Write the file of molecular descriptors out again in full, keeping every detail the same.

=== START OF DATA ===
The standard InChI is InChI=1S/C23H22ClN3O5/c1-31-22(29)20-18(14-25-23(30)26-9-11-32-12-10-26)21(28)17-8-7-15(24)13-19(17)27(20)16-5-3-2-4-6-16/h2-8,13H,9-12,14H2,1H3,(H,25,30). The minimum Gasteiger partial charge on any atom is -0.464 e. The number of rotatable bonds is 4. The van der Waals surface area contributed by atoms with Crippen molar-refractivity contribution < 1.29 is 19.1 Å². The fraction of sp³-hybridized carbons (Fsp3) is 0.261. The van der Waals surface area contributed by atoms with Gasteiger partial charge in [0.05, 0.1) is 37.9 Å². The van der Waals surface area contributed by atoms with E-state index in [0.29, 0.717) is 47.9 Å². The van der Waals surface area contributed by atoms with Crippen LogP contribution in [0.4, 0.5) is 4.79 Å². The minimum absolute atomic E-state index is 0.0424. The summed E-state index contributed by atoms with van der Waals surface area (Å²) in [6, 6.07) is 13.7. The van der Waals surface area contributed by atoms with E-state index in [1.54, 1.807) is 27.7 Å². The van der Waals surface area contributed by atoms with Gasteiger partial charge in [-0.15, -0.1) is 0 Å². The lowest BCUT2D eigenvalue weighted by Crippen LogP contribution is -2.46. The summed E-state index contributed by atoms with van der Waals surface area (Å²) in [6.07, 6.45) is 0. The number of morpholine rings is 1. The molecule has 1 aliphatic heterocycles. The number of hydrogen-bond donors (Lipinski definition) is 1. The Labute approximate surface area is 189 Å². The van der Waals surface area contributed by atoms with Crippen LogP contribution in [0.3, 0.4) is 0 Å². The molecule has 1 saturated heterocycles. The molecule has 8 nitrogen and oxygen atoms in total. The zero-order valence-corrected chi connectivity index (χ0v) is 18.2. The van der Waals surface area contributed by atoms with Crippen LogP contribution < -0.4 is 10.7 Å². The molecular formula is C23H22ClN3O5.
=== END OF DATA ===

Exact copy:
The standard InChI is InChI=1S/C23H22ClN3O5/c1-31-22(29)20-18(14-25-23(30)26-9-11-32-12-10-26)21(28)17-8-7-15(24)13-19(17)27(20)16-5-3-2-4-6-16/h2-8,13H,9-12,14H2,1H3,(H,25,30). The minimum Gasteiger partial charge on any atom is -0.464 e. The number of rotatable bonds is 4. The van der Waals surface area contributed by atoms with Crippen molar-refractivity contribution < 1.29 is 19.1 Å². The fraction of sp³-hybridized carbons (Fsp3) is 0.261. The van der Waals surface area contributed by atoms with Gasteiger partial charge in [0.05, 0.1) is 37.9 Å². The van der Waals surface area contributed by atoms with E-state index in [0.29, 0.717) is 47.9 Å². The van der Waals surface area contributed by atoms with Crippen LogP contribution in [0.4, 0.5) is 4.79 Å². The minimum absolute atomic E-state index is 0.0424. The summed E-state index contributed by atoms with van der Waals surface area (Å²) in [6, 6.07) is 13.7. The van der Waals surface area contributed by atoms with E-state index in [1.54, 1.807) is 27.7 Å². The van der Waals surface area contributed by atoms with Gasteiger partial charge in [-0.15, -0.1) is 0 Å². The lowest BCUT2D eigenvalue weighted by Crippen LogP contribution is -2.46. The summed E-state index contributed by atoms with van der Waals surface area (Å²) in [6.07, 6.45) is 0. The number of morpholine rings is 1. The molecule has 1 aliphatic heterocycles. The number of hydrogen-bond donors (Lipinski definition) is 1. The Labute approximate surface area is 189 Å². The van der Waals surface area contributed by atoms with Crippen LogP contribution in [0.3, 0.4) is 0 Å². The molecule has 1 saturated heterocycles. The molecule has 8 nitrogen and oxygen atoms in total. The zero-order valence-corrected chi connectivity index (χ0v) is 18.2. The van der Waals surface area contributed by atoms with Crippen LogP contribution < -0.4 is 10.7 Å². The molecular formula is C23H22ClN3O5.